High-Contrast, Quickly Removable 19F MRI Labels

High-Contrast, Quickly Removable 19F MRI Labels

Author: ChemMedChem

Fluorine-19 magnetic resonance imaging (19F MRI) can be used to gather a wealth of diagnostic information. To use this imaging method, it is necessary to introduce a fluorine-containing substance into the organism—a 19F MRI label. Its location in the body can then indicate areas of inflammation or tumor tissues. Such a label should offer high contrast (i.e., a sufficient number of fluorine-19 atoms to be detected by MRI) and be nontoxic as well as rapidly excreted from the body.

Lev L. Gervits, A. N. Nesmeyanov Institute of Organoelement Compounds of the Russian Academy of Sciences, Moscow, and colleagues have synthesized two dumbbell-like molecules (pictured), each containing two perfluoro-tert-butyl groups with a hydrocarbon spacer between them, to be used as 19F MRI labels. The team prepared 1,2-bis(perfluoro-tert-butoxy)ethane (C10F18H4O2) via a reaction of a perfluoro-tert-butanol alcoholate with ethylene glycol dimesylate. 1,3-Bis(perfluoro-tert-butyl)propane (C11F18H6) was obtained via the reaction of a perfluoro-tert-butylanion (formed from perfluoroisobutene in the presence of cesium fluoride) with dibromopropane.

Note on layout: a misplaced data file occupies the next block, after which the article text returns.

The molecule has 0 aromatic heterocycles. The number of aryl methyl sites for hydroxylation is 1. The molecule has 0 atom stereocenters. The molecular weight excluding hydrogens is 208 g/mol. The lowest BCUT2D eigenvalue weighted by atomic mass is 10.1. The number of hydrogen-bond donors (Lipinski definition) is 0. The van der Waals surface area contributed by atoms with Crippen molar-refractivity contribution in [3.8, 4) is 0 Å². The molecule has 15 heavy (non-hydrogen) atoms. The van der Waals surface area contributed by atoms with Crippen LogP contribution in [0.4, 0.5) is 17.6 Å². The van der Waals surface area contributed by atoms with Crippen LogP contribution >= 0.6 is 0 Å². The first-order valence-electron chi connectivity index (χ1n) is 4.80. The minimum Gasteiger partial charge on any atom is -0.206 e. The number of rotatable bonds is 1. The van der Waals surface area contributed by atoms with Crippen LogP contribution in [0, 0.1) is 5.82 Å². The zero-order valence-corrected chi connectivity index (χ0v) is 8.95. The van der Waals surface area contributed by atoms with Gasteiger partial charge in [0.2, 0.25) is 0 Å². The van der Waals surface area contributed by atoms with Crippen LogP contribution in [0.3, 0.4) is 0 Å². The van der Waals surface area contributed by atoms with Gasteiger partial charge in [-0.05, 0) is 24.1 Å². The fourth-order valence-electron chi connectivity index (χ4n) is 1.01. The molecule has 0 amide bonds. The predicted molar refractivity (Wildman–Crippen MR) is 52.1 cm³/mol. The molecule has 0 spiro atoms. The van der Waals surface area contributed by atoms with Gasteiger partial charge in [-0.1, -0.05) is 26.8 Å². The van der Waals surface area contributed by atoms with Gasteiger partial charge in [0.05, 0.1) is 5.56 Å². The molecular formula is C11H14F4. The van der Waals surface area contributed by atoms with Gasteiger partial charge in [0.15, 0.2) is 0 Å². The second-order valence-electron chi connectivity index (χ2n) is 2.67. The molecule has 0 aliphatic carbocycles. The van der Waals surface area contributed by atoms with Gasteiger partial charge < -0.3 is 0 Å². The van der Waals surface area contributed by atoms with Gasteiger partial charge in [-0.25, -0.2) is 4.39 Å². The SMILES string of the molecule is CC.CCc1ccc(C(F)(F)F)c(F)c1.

The synthesized compounds have a high number of magnetically equivalent fluorine atoms (18 each) and they are nontoxic. Thus, they can be used as 19F MRI labels. The hydrocarbon fragment imparts the molecules with a certain degree of lipophilicity, which allows for a higher rate of excretion from the body. In-vivo 19F MRI studies on rats showed that the substances provide high contrast properties, good biological inertness, and the ability to be quickly eliminated from the body.


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